Gold Star widow and Navy veteran Emily Feeks can’t help but smile when talking about the animated tales of her husband’s life. In the years since his death, Emily has embraced her complex love story with Patrick “Pat” Feeks — one described as a whirlwind romance with comedic happenings, but also includes the unimaginable void that comes from missing him.
Pat always wanted to be a Navy SEAL. His father was a retired Navy captain and his sister commissioned as an officer. Pat was so determined that he overcame a variety of vision issues, including eye surgeries, to fulfill his goal and enlist in 2006.
In his role with the SEALs, Pat was responsible for calling in airstrikes as a joint terminal air controller.
Petty Officer 1st Class Emily Booth, who joined the Navy in 1999 after high school, knew that cryptologist technician (CTR) was the perfect job for her. In this highly-technical and precise role, she provided an in-depth analysis of ongoing threats. She said the complex challenges of working with Naval Special Warfare were the most gratifying aspect of the job.
Both highly motivated and driven, it’s no surprise that Emily and Pat hit it off during a chance meeting out on the town in 2010. Fresh off deployments, Pat was just back from Iraq and Emily from Afghanistan.
Emily says they were surprised that they hadn’t met before because she was one of the few female service members who supported Pat’s team in her CTR role.
“We never even saw each other and we must have met in meetings, but I kept my head down. You know as a female, there were only two of us in the room so you keep your head down,” she said.
After they became a couple, Emily began working with a different Special Forces team. Busy schedules kept the two on their toes.
“Suddenly, we were married,” Emily said with a laugh. “We had to elope to Vegas because he was in the middle of sniper training.”
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She left for a deployment to the Philippines shortly after their elopement. Pat was able to visit her in Asia for a couple of weeks.
Emily returned home in early December of 2011 only to have Pat leave for Afghanistan with SEAL Team 3 three weeks later. Although disappointed about the short reunion, both were committed to their Navy careers, assuring themselves that time together would come.
In August, Pat promised to check in with her at midnight when his team returned from a mission. But he never did. Emily turned the TV on in the middle of the night and CNN was showing news of a helicopter crash. Her heart froze.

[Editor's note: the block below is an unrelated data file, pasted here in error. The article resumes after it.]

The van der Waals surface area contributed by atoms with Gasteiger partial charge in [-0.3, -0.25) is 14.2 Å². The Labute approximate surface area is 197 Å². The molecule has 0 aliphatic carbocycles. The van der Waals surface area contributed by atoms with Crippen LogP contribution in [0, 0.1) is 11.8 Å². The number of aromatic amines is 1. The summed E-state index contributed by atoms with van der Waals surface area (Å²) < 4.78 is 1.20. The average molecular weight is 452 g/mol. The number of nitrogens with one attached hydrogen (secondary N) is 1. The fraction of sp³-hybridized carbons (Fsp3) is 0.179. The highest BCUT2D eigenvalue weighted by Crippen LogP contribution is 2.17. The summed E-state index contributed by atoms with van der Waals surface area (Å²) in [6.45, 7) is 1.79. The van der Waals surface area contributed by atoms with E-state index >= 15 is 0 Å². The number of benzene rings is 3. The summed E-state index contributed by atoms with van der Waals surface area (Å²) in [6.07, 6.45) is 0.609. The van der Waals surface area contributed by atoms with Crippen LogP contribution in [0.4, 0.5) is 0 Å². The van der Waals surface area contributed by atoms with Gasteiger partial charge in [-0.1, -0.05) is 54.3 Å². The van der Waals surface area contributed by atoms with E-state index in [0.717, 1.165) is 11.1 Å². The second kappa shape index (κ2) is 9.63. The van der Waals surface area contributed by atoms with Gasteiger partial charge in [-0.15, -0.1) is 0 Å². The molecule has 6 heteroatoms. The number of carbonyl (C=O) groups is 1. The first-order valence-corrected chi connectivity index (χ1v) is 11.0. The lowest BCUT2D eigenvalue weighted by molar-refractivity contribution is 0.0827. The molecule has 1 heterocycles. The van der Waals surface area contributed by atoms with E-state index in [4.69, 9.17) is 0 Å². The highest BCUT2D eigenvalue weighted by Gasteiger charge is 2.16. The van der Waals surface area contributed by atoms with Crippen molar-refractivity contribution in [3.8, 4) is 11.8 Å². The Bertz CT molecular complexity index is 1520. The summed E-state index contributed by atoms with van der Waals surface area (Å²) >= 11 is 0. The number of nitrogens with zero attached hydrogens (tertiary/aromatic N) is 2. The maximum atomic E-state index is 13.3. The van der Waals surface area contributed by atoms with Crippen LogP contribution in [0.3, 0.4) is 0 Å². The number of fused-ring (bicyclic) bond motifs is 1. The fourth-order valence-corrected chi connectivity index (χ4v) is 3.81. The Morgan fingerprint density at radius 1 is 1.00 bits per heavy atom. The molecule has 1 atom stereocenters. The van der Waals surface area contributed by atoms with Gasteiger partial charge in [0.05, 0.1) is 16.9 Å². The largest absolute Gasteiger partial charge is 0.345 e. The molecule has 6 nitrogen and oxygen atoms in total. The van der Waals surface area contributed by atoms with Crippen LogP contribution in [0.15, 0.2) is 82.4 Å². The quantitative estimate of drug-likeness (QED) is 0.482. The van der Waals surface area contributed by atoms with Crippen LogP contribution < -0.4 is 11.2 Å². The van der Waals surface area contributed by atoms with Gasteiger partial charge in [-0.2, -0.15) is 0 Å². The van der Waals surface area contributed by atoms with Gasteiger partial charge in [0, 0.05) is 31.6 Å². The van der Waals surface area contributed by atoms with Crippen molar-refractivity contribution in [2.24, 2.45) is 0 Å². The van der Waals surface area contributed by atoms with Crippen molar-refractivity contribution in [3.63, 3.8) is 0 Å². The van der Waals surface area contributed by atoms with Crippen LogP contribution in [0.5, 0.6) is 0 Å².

When she arrived at work, a friend’s face said it all.
“I said, just tell me when to be on the plane. Whatever it is, it’s going to be OK. She said ‘No, he’s gone,’ and I just remember screaming. It felt like I was outside of my body,” Emily said.
Pat was among seven Americans and four Afghans killed when their helicopter crashed after sustaining enemy fire northeast of Kandahar on Aug. 16, 2012.
“He was the most calm and loving person. He was always joking around, having a good time but he also had the biggest heart,” Emily said. “I said, ‘I love you more.’ It was the last thing I said the night before he went out on the helicopter.”
Through the whole process, the Navy SEAL community served as a rock for Emily and Pat’s family.
Since his death, Emily heard so many new stories of Pat that would bring her to laughter — instead of tears. While on deployment in Afghanistan, a bull charged him but he couldn’t get away because he was weighed down with so much gear. Reflecting on the way he described falling, “ass over tea kettle,” still makes Emily laugh.
During one deployment, Pat’s team was pinned down by the enemy when he jumped up and laid down fire. As the team assessed the damages, Pat relaxed with a Red Bull and veggie squeeze pouch from a care package Emily had sent him. The guys on the team couldn’t help but laugh as he offered to share, calm and steady with his snacks.
“I didn’t even know about it until he received the Bronze Star after he died,” Emily said.
Emily has spent the years since his death keeping his memory alive through helping others. She works with Gold Star families and the Navy SEAL Foundation, including its yearly Frogman Swim.
A few years ago, she found love again when she met a teacher named Curtis Owen.
“I feel like Pat sent him to me,” she said.
Over the past few years, Curtis has completed the Frogman swim in Pat’s honor.
Emily remained on active duty until retiring in 2019; the only surviving spouse to do so within the Navy Special Warfare community. She now resides in Tampa, Florida. Over the years, she has remained close with Pat’s family. When she walks down the aisle to marry Curtis, she’ll be on the arm of Pat’s father.
As Emily starts this new chapter, she stresses the importance of soaking up time with your loved ones and living in the moment.
“My mantra now is to be proud of the path I am on,” Emily said with a smile. “Sometimes I just need to cry and miss him and that’s OK.”
The Unquiet Professional is honoring Petty Officer 1st Class (SO1) Patrick D. Feeks, Spc. John A. Pelham, and Maj. Philip D. Ambard for its 2021 Virtual Memorial Mile. To register for the #TUPMile, visit https://www.theunquietprofessional.org/tupmile.